One requirement for the applications that Woodward produces is deterministic real-time response-the ability of the system to make a decision or respond to an event in real-time. The team evaluated a couple of products to work in tandem with Windows NT Embedded before choosing VenturCom's Real Time Extensions (RTX) for Windows NT.
VenturCom's RTX adds real-time scheduling to Windows NT, shortening the determinism time resolution from the 5-millisecond-or-more range to 30 microseconds. That ensures predictable, reliable behavior in systems with time-critical response and enhances the ability of Windows NT Embedded to do high-speed data acquisition, motion control and plant equipment automation applications. All the generic capabilities of Windows NT are retained, including the ability to run third-party applications.
Woodward engineers took the skeleton of the scheduler from the old system and remapped it onto Windows NT Embedded with RTX to provide the same functionality as a base from which to grow.
To mesh the two capabilities, developers divided the application into two sections-a Win32 side and a real-time side. Anything that is required to update in a fixed time is on the real-time side, which includes updates that must run within 5 ms.
Examples of real-time operations include adjusting the fuel/air ratios and controlling every aspect of engine operation. Everything else that's nondeterministic is all on the Win32 side. Information that is gathered from the real-time part of the application is made available to other applications on the Win32 side, such as trending, monitoring, maintenance and operator applications.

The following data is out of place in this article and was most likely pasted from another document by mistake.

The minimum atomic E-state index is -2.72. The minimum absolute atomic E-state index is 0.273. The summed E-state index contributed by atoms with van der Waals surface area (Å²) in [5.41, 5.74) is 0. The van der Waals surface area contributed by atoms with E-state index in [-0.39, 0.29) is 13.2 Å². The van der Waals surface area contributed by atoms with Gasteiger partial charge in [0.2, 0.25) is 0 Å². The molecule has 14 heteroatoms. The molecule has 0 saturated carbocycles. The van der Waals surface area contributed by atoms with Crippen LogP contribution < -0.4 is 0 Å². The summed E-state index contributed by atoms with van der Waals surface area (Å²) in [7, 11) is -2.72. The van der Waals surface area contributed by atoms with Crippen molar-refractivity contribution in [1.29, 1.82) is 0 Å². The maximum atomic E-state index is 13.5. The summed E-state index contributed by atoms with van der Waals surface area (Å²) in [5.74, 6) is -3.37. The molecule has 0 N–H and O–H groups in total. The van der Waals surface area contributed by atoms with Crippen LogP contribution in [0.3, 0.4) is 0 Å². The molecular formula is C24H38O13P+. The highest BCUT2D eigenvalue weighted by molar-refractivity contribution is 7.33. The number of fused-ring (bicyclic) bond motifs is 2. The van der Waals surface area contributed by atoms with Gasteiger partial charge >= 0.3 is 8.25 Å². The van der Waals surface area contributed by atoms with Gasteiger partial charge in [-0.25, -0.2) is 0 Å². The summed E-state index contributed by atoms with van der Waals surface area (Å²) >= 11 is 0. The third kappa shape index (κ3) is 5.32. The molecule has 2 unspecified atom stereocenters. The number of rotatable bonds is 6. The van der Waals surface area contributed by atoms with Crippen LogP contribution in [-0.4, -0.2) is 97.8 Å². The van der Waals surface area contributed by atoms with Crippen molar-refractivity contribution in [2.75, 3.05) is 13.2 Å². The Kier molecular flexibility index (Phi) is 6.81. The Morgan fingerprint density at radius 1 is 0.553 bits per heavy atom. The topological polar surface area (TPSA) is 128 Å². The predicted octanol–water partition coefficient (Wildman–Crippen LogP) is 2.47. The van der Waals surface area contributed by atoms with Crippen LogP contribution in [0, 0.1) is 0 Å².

In creating the Windows NT Embedded-based version of the MicroNet control, developers were able to port over much of the functionality of the old Xinu operating system.
Once the porting was complete, Woodward software engineers created a working footprint of the operating system in about three weeks so that they could start testing. Then they used the Target Designer tool to create a Windows NT Embedded run-time operating system that met their size requirements.
It took the Woodward team about three months to fine-tune the system down to the 36 Mbytes area and to create some component definition files.
The MicroNet control also employs sophisticated concepts, such as the component object model, distributed component object model and remote procedure calls functionality, which are natively supplied in Windows NT Embedded.
Woodward is in the process of developing a second version of the product that, similar to the MicroNet control, uses a Pentium CPU board. Instead of the VME format, this product, Atlas, is based on PC/104. Atlas has fewer inputs and outputs and is designed for smaller prime mover applications. It is a little bigger than an A-4 size sheet of paper and also can be expanded to six modules, increasing it from about 3 inches tall to 6 or 7 inches.